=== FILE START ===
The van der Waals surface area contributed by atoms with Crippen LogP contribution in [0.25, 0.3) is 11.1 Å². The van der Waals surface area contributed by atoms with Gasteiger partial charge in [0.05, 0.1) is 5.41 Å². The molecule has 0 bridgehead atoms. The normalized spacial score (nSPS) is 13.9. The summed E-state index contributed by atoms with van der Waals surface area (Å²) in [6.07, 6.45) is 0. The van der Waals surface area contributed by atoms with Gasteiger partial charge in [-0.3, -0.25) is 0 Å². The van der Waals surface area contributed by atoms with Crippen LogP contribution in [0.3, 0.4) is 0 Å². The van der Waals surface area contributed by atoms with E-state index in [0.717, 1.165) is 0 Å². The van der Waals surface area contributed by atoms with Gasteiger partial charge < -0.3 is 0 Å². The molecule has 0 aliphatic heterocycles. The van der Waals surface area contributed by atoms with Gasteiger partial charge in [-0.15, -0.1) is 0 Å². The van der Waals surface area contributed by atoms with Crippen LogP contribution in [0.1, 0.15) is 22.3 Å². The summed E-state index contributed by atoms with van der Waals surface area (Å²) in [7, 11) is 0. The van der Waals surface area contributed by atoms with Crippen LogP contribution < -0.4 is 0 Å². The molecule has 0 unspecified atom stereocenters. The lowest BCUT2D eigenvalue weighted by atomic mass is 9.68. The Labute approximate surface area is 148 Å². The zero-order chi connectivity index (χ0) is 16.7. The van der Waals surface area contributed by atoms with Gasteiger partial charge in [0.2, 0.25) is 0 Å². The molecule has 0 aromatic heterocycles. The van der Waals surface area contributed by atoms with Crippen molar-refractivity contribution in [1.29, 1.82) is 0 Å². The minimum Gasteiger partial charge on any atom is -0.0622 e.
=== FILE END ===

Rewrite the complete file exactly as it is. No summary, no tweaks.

The van der Waals surface area contributed by atoms with Crippen LogP contribution in [0.25, 0.3) is 11.1 Å². The van der Waals surface area contributed by atoms with Gasteiger partial charge in [0.05, 0.1) is 5.41 Å². The molecule has 0 bridgehead atoms. The normalized spacial score (nSPS) is 13.9. The summed E-state index contributed by atoms with van der Waals surface area (Å²) in [6.07, 6.45) is 0. The van der Waals surface area contributed by atoms with Gasteiger partial charge in [-0.3, -0.25) is 0 Å². The van der Waals surface area contributed by atoms with Crippen LogP contribution in [0.3, 0.4) is 0 Å². The van der Waals surface area contributed by atoms with E-state index in [0.717, 1.165) is 0 Å². The van der Waals surface area contributed by atoms with Gasteiger partial charge < -0.3 is 0 Å². The molecule has 0 aliphatic heterocycles. The van der Waals surface area contributed by atoms with Gasteiger partial charge in [-0.15, -0.1) is 0 Å². The van der Waals surface area contributed by atoms with Crippen LogP contribution in [0.1, 0.15) is 22.3 Å². The summed E-state index contributed by atoms with van der Waals surface area (Å²) in [7, 11) is 0. The van der Waals surface area contributed by atoms with Crippen LogP contribution < -0.4 is 0 Å². The molecule has 0 unspecified atom stereocenters. The lowest BCUT2D eigenvalue weighted by atomic mass is 9.68. The Labute approximate surface area is 148 Å². The zero-order chi connectivity index (χ0) is 16.7. The van der Waals surface area contributed by atoms with Gasteiger partial charge in [0.2, 0.25) is 0 Å². The molecule has 0 aromatic heterocycles. The van der Waals surface area contributed by atoms with Crippen molar-refractivity contribution in [1.29, 1.82) is 0 Å². The minimum Gasteiger partial charge on any atom is -0.0622 e.